On this day in 1964, on the good ship MV Caroline, anchored three miles offshore from Felixstowe on the British coast, Radio Caroline emitted its first-ever test broadcasts. It was Good Friday and the day after, Saturday, the station started broadcasting its regular programming of rock music.
Radio piracy is as old as radio itself, and amateur DJs, political activists and others have managed to transmit outside of regulations for years. 1960s Britain, in particular, gave raise to many popular yet unlawful transmissions, and the advent of the ingenious offshore station. Leading the way was Radio Caroline–set up by Ronan O’Rahilly to offer an alternative to the British Broadcasting Corporation’s monopoly of the airwaves, and to the dominance of the major record labels.
O’Rahilly was a music promoter but he wasn’t able to convince conventional broadcasters to play any of his new acts on the airwaves, and so he took matters into his own hands. As the project was unlicensed it was effectively a pirate radio station, and to avoid immediate prosecution it was set up outside of British territorial waters, exploiting a short-lived legal loophole. O’Rahilly and his team acquired a former Danish ferry–the Fredericia–renamed it the MV Caroline, and set sail for a safe mooring just off the Suffolk shoreline.
Radio Caroline was operating at the dawn of the rock and roll era, and it specialised in tracks–including more obscure rarities and album tracks–from bands that were rarely heard on the radio at the time, like Uriah Heep, Humble Pie, and the Beatles. Its success kick-started a wave of alternative pirate radio stations, and at the height of their success 20 to 30 stations were broadcasting to a daily audience of 15 million (over a quarter of the UK population at the time).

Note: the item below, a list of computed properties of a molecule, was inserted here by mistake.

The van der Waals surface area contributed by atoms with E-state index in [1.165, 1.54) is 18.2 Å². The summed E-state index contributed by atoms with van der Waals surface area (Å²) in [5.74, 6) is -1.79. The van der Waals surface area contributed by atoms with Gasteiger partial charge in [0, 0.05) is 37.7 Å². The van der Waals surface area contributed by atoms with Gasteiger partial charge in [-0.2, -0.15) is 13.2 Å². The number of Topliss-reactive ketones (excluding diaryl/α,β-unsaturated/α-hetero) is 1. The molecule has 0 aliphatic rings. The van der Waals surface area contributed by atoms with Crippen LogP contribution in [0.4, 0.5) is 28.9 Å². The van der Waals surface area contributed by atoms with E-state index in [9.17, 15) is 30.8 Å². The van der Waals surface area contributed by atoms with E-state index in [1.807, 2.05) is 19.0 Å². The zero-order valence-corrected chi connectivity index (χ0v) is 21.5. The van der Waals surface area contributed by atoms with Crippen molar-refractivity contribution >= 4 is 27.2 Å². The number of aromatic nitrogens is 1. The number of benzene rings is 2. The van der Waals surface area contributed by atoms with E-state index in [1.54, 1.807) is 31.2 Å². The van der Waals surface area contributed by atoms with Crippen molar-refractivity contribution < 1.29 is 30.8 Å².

O’Rahilly’s station took its name from Caroline Kennedy, daughter of JFK and Jackie O, as he was entranced by newspaper photos of the Kennedy administration. Although Radio Caroline referenced the USA’s most illustrious Democrat dynasty, in the UK the station had all sorts of conflicts with the incumbent Labour government, and even broadcasted pro-Conservative messages at the time of the 1970 election (which the conservatives won). On 14 August 1967 the passing of the Marine Offences Act effectively outlawed pirate radio boats, but Radio Caroline transferred its operations to the liberal Netherlands to continue broadcasting.
For the next couple of decades, Radio Caroline continued to operate one way or another–on different ships in different locations, both in the UK and Europe–although its best days were behind it. The station coped with all sorts of setbacks, including government raids and running aground and even a shipwreck, and despite all this it still continues to broadcast as a 24-hour radio station. In retrospect Ronan O’Rahilly’s invention of pirate radio was, without a doubt, an important precursor for the vast variety of music and radio programmes available to us today, especially on the internet.
Credit: © Daily Mail/Rex / Alamy
Caption: The current home of Radio Caroline is the Ross Revenge, a 1000-tonne trawler.